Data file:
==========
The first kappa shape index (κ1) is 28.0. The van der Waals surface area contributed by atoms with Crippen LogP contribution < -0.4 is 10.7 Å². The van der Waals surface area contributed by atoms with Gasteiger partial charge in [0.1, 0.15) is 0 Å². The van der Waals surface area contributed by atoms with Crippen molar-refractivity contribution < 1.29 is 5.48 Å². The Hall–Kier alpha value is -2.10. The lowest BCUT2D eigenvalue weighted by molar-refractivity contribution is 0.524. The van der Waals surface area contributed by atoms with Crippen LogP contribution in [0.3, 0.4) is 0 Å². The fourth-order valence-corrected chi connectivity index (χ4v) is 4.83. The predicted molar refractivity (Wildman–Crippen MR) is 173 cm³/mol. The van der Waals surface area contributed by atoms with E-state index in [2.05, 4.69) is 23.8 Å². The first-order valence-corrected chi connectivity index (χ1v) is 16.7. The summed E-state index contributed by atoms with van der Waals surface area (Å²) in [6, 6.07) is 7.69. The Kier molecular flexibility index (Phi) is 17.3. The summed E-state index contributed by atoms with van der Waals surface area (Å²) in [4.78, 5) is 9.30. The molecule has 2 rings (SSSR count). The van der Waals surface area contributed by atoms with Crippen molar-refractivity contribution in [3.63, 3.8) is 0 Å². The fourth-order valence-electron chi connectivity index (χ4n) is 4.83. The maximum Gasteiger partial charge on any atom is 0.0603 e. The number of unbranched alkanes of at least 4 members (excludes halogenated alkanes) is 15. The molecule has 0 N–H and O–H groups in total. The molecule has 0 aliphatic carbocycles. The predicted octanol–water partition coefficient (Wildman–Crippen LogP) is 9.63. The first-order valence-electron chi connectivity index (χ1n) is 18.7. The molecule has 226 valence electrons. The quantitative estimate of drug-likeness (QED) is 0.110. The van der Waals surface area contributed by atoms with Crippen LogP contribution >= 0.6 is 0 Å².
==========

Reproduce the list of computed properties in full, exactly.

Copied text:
The first kappa shape index (κ1) is 28.0. The van der Waals surface area contributed by atoms with Crippen LogP contribution < -0.4 is 10.7 Å². The van der Waals surface area contributed by atoms with Gasteiger partial charge in [0.1, 0.15) is 0 Å². The van der Waals surface area contributed by atoms with Crippen molar-refractivity contribution < 1.29 is 5.48 Å². The Hall–Kier alpha value is -2.10. The lowest BCUT2D eigenvalue weighted by molar-refractivity contribution is 0.524. The van der Waals surface area contributed by atoms with Crippen LogP contribution in [0.3, 0.4) is 0 Å². The fourth-order valence-corrected chi connectivity index (χ4v) is 4.83. The predicted molar refractivity (Wildman–Crippen MR) is 173 cm³/mol. The van der Waals surface area contributed by atoms with E-state index in [2.05, 4.69) is 23.8 Å². The first-order valence-corrected chi connectivity index (χ1v) is 16.7. The summed E-state index contributed by atoms with van der Waals surface area (Å²) in [6, 6.07) is 7.69. The Kier molecular flexibility index (Phi) is 17.3. The summed E-state index contributed by atoms with van der Waals surface area (Å²) in [4.78, 5) is 9.30. The molecule has 2 rings (SSSR count). The van der Waals surface area contributed by atoms with Crippen molar-refractivity contribution in [3.63, 3.8) is 0 Å². The fourth-order valence-electron chi connectivity index (χ4n) is 4.83. The maximum Gasteiger partial charge on any atom is 0.0603 e. The number of unbranched alkanes of at least 4 members (excludes halogenated alkanes) is 15. The molecule has 0 N–H and O–H groups in total. The molecule has 0 aliphatic carbocycles. The predicted octanol–water partition coefficient (Wildman–Crippen LogP) is 9.63. The first-order valence-electron chi connectivity index (χ1n) is 18.7. The molecule has 226 valence electrons. The quantitative estimate of drug-likeness (QED) is 0.110. The van der Waals surface area contributed by atoms with Crippen LogP contribution >= 0.6 is 0 Å².